Poetry of Rumi a Unifying Force of Civilizations

Poetry of Rumi a Unifying Force of Civilizations  -  Wisdom of Mevlana Celaleddin Rumi

24 April 2008

Nevit Ergin

Dr. Nevit Ergin reads from his translation of Rumi’s poetry. (Hemant Bhatnagar)

Dr. Nevit Ergin, a Turkish-American surgeon based in San Mateo, California, and translator of Jalal ad-Din Mohammad Balkhi Rumi’s narrative poetry, visited India in connection with the 800th anniversary of the birth of the Persian poet. Though Ergin is a surgeon by profession, he has dedicated himself to the study of Rumi and his works for the past 50 years.  He also has translated and published Rumi’s complete poetic works into English in 22 volumes under the title Bayaz-e-Kabeer (A Comprehensive Anthology). Rumi, a 13th-century poet, Islamic jurist, philosopher and Sufi mystic has greatly influenced not only Persian but also Arabic, Urdu, Bengali and Turkish literatures and is one of the most widely read poets in the United States.

The following interview with Ergin first appeared in the March/April issue of SPAN, a magazine published by the U.S. Embassy in New Delhi. Anjum Naim is SPAN’s Urdu editor.

SPAN is available in multiple languages on the U.S. Embassy in New Delhi Web site.

(begin byliner)

Relevance of Rumi in the Modern World
An interview with Dr. Nevit Ergin by Anjum Naim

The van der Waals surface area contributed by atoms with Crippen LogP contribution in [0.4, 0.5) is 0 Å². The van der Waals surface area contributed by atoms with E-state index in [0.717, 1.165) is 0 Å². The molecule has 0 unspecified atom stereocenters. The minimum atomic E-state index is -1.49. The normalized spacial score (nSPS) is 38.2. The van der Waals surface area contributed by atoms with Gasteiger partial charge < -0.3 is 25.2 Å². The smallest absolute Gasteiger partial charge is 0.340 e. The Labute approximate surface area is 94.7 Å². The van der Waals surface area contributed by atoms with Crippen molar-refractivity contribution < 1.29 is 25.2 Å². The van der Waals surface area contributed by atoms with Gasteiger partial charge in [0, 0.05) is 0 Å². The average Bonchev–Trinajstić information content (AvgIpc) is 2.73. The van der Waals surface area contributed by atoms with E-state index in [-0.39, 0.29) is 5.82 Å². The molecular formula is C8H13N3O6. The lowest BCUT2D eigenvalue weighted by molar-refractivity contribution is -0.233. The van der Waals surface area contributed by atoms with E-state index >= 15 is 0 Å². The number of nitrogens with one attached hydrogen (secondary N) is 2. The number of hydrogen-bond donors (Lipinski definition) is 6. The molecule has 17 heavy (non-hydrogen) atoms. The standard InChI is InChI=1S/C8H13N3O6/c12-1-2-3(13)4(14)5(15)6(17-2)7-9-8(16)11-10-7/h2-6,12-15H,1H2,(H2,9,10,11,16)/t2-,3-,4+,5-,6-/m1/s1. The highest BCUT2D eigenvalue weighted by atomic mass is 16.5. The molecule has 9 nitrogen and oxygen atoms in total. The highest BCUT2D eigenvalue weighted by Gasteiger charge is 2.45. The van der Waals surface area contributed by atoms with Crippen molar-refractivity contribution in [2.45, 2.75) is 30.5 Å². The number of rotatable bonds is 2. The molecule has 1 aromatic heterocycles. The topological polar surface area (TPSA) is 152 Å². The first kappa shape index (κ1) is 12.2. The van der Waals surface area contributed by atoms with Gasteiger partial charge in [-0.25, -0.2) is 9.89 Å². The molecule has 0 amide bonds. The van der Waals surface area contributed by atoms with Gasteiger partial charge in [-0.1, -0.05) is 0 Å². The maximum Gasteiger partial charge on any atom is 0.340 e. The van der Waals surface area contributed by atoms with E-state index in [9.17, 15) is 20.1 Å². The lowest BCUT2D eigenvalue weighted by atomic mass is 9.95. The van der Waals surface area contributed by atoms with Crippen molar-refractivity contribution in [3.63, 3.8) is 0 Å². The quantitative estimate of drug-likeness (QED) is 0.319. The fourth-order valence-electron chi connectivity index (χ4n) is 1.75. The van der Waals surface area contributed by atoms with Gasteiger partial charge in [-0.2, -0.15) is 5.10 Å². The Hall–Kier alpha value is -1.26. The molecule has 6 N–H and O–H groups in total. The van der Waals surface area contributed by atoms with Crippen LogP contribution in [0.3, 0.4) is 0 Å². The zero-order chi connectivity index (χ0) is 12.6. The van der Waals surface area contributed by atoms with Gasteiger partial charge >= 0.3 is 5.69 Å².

What is the relevance and significance of Rumi in our era?

Rumi has always been a symbol of the unifying force in a civilization and its social and economic system. His poetry gives solace to heavy hearts and worried brains. Don’t forget, the more the world becomes horrible, the more human lives become valueless, the more relevant and significant Rumi’s poetry will be. Don’t you observe the human potential and his self-framed religious behaviors are becoming entirely negatively surcharged? In this situation, will he be able to survive without a spiritual oasis in the desert of negative paradigms?

Anyway, he is in sheer need of a life code, as an alternative to his particular faith, which may prevent him becoming alien to his own society, to his own community. And Rumi provides a better guidance than any other in this regard. He was certainly much larger than life. But at the same time, he was very close to mankind, without any religious or racial boundary. [Rumi] is like an infinitely large umbrella covering all we have and beyond.

He introduces himself, saying:

I am neither Christian nor Jew,
Neither Persian nor Muslim.
I am neither the East nor West,
Neither from land nor from water.

He refutes the allegation that he can be confined to any particular faith or shackles of time and space.